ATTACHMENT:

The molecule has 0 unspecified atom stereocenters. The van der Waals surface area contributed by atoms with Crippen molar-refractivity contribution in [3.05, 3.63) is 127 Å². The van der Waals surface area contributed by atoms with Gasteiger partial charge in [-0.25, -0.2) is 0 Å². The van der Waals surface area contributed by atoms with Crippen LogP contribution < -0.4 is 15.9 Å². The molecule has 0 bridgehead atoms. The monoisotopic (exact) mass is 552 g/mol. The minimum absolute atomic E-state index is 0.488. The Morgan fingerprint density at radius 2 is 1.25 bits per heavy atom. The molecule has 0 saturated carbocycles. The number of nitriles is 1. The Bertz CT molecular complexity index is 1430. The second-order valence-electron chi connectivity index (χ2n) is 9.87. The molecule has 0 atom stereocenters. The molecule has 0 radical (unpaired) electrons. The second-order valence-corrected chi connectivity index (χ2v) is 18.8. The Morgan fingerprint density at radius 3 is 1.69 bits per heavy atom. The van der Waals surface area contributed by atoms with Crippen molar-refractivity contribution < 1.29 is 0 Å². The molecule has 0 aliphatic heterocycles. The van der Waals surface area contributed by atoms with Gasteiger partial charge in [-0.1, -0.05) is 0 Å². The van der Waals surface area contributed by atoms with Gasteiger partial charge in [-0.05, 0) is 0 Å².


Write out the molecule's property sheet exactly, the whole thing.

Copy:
The molecule has 0 unspecified atom stereocenters. The van der Waals surface area contributed by atoms with Crippen molar-refractivity contribution in [3.05, 3.63) is 127 Å². The van der Waals surface area contributed by atoms with Gasteiger partial charge in [-0.25, -0.2) is 0 Å². The van der Waals surface area contributed by atoms with Crippen LogP contribution < -0.4 is 15.9 Å². The molecule has 0 bridgehead atoms. The monoisotopic (exact) mass is 552 g/mol. The minimum absolute atomic E-state index is 0.488. The Morgan fingerprint density at radius 2 is 1.25 bits per heavy atom. The molecule has 0 saturated carbocycles. The number of nitriles is 1. The Bertz CT molecular complexity index is 1430. The second-order valence-electron chi connectivity index (χ2n) is 9.87. The molecule has 0 atom stereocenters. The molecule has 0 radical (unpaired) electrons. The second-order valence-corrected chi connectivity index (χ2v) is 18.8. The Morgan fingerprint density at radius 3 is 1.69 bits per heavy atom. The van der Waals surface area contributed by atoms with Crippen molar-refractivity contribution < 1.29 is 0 Å². The molecule has 0 aliphatic heterocycles. The van der Waals surface area contributed by atoms with Gasteiger partial charge in [-0.1, -0.05) is 0 Å². The van der Waals surface area contributed by atoms with Gasteiger partial charge in [-0.05, 0) is 0 Å².